To celebrate the launch of their third album Crooked Calypso last Friday, currently sitting at number one in the midweek charts, Paul Heaton and Jacqui Abbott performed a six-song set, split equally between new songs and favourites from The Beautiful South, to a crowd crammed between the CD shelves at Manchester's HMV store.
The reuniting of Heaton and Abbott in 2013 for their first full album together in thirteen years was something of a masterstroke. It's an odd musical partnership on paper from the time Paul plucked Jacqui from obscurity to replace Brianna Corrigan in The Beautiful South, but one that has consistently delivered the best works of his impressive career. Two albums - What Have We Become and Wisdom, Lines And Laughter - as well as a selective raiding of Paul's back catalogue with and without Jacqui has brought them back into the public consciousness to the point that they can sell out a football stadium a month or so back.
This is a far more intimate environment, as Paul jokingly alludes to when telling us that he and Jacqui will pose for pictures afterwards given there's relatively few of us and we're all sober unlike at a gig, but one that really allows both the quality of the songs and the interaction of their voices to shine through. They start with a fabulous stripped-down version of Crooked Calypso's opening track and lead single I Praise, immediate proof that Paul's lost none of his rapier-like wit and observation and that his songwriting partnership with guitarist Jonny Lexus is still paying dividends. If I May is stripped right back to an acappella version complete with some dexterous harmonies from drummer Pete Marshall, whilst She Got The Garden is again a slightly tongue-in-cheek assessment of the sharing of the spoils of a break-up that makes real use of the two very differing vocal styles to great effect.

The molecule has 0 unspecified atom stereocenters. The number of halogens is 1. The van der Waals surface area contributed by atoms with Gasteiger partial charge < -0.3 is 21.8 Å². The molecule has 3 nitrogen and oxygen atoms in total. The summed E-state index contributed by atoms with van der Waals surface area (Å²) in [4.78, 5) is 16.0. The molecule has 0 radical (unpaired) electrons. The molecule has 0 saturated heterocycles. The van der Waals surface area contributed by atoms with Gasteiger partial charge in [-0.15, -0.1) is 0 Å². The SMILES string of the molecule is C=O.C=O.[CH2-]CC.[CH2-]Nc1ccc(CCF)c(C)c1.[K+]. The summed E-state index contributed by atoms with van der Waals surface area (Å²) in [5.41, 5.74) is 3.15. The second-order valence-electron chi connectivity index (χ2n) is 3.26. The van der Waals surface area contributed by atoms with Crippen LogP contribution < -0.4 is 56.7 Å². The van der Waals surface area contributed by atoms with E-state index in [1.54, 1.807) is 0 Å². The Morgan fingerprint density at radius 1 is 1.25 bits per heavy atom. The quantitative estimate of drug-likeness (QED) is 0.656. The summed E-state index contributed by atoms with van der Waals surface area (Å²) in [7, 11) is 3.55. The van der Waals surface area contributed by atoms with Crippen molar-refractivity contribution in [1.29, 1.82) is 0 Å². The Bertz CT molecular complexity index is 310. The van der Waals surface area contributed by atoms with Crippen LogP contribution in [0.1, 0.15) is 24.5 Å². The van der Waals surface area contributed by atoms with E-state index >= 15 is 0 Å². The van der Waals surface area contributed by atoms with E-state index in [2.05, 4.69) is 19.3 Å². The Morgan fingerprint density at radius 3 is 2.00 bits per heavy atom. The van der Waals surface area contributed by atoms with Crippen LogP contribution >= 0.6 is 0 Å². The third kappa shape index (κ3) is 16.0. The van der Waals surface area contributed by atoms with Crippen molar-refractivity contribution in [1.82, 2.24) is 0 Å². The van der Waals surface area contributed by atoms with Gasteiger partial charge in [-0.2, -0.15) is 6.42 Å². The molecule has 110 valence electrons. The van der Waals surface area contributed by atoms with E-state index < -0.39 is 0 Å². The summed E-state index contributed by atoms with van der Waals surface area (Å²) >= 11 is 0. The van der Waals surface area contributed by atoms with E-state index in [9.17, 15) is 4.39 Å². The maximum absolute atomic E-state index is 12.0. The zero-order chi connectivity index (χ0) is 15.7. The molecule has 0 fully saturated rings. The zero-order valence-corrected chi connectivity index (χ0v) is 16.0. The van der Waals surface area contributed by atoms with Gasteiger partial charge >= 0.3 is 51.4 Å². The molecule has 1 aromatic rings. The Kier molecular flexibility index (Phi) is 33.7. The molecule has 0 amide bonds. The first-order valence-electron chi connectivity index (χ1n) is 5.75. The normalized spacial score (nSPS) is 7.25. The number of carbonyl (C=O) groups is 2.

Paul's already revealed that the album is at number one in the midweeks, which if it held on would surprisingly be their first, and encourages us to buy it, then remembers that we had to buy it to get entry to the show, so suggests that we find Lana Del Rey and Ed Sheeran fans and divert them by handing out leaflets or steering them away from the store. Hopefully it won't come to that.
We're then treated to three old favourites from The Beautiful South catalogue. The intimate surroundings and the pared down sound set-up means that Rotterdam allows us to really appreciate the subtle intense beauty and range of Jacqui's voice whilst Paul finishes the song playing a mouth organ. Old Red Eyes Is Back gets a similar roar of approval, a song about the desperation of alcoholism that's got a bold bright streak of drunken optimism flowing through it that still rings true later despite it no longer feeling autobiographical. The set finishes with a fabulous funked-up Perfect Ten, a crowd favourite at their full live shows, which again with all the accompaniments stripped back brings the dark and light humour of the lyrics to the fore.
After the show Paul and Jacqui pose for photos, sign albums and anything else people bring with them and chew the fat with us. It's refreshing to see in this day and age artists who don't necessarily need to play the types of games needed to achieve chart positions and sell records coming to their fans and displaying such humility and engagement with them, yet you sense both of them thrive off it although you suspect Paul might not admit it while a beaming smile never leaves Jacqui's face as she waves at kids in the crowd during the songs. They may never be the coolest duo in town, but at the end of the day music isn't really ever about that. Let's hope they get their reward come Friday.
Paul Heaton and Jacqui Abbott's website can be found here. Paul is on Facebook here and Twitter here.